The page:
Frivolous Malpractice Lawsuits Uncommon: Study
By Gene Emery
BOSTON (Reuters) – People who file lawsuits against doctors accusing them of medical mistakes rarely do so frivolously, and those who file trivial claims generally receive no payout, researchers at Harvard University found.
"Portraits of a malpractice system that is stricken with frivolous litigation are overblown," said David Studdert who led a team of researchers at the Harvard School of Public Health in examining 1,452 randomly selected U.S. lawsuits.
The study, published in this week’s New England Journal of Medicine, also found that very few patients who do make inappropriate claims receive payouts from insurance companies.
"Although one third of the claims we examined did not involve errors, most of these went unpaid," the authors wrote.
The researchers also reported that one in six of those who are injured by medical errors receive no compensation at all.
Studdert’s study supports other studies which have shown that the great majority of people injured by medical negligence never sue, and seems to disagree with assertions that the court system is rife with frivolous lawsuits.
"Although the system seems to do very well separating the wheat from the chaff, it’s an expensive and very time-consuming process," Studdert told Reuters. "We need to do more than put caps on damages, which may or may not be a good idea."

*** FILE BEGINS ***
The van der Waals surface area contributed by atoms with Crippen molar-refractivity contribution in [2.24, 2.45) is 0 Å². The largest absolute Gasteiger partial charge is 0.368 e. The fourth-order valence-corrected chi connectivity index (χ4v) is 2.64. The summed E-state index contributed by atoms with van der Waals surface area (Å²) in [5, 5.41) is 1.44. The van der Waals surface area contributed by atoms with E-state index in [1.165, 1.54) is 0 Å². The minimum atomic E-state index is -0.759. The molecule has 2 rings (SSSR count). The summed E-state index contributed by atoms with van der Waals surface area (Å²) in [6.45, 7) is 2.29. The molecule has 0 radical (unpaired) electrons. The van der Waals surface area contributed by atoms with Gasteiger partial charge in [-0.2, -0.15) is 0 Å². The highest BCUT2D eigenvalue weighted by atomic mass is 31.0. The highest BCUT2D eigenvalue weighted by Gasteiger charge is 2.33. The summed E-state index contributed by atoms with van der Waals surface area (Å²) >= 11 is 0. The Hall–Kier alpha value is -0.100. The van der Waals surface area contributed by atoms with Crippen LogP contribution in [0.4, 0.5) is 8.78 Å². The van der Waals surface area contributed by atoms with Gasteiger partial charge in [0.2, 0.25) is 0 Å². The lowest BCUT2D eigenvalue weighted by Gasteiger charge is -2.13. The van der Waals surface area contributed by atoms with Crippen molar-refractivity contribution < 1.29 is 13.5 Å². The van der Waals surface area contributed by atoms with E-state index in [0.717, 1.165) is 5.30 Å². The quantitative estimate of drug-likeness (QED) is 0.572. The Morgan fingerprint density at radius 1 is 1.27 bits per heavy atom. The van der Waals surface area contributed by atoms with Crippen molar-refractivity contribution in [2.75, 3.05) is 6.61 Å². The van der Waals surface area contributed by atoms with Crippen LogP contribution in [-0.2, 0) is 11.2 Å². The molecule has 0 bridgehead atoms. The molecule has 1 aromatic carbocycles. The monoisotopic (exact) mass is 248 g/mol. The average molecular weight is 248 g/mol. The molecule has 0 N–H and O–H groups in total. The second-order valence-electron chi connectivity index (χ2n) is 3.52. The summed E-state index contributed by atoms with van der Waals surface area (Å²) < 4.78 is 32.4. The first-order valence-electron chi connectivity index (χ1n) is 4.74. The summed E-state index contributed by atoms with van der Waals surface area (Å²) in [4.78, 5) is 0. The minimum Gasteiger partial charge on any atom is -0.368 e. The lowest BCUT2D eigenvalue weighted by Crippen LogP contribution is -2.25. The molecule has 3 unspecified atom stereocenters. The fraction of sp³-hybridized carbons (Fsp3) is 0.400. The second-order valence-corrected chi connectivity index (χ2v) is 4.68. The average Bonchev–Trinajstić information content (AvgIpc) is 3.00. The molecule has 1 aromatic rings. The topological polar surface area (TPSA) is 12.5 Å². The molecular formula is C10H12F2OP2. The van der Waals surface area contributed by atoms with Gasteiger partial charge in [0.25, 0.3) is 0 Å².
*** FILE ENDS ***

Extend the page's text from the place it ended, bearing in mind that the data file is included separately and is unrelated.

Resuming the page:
The researchers found that harmed patients usually have to wait five years for a payout with 54 cents of every dollar in their award going to lawyers, experts and courts.
The study found that four out of five plaintiffs lose the case if it goes to trial while three out of five patients receive money if they settle out of court.
Patients who do win their trials usually received $799,365 in damages, nearly twice as much as the $462,099 average out-of-court settlement, the study found.
The team studied claims covering birth, surgery, medication problems and a missed or delayed diagnosis in areas of the U.S. covering 33,000 doctors, 61 hospitals and 428 outpatient facilities.
In a commentary, George Annas a professor of health law at Boston University School of Public Health said few hospitals have chosen to take a patient’s right to safety seriously.
Until they do, the threat of lawsuits will remain the only motivation for institutions to follow safer practices.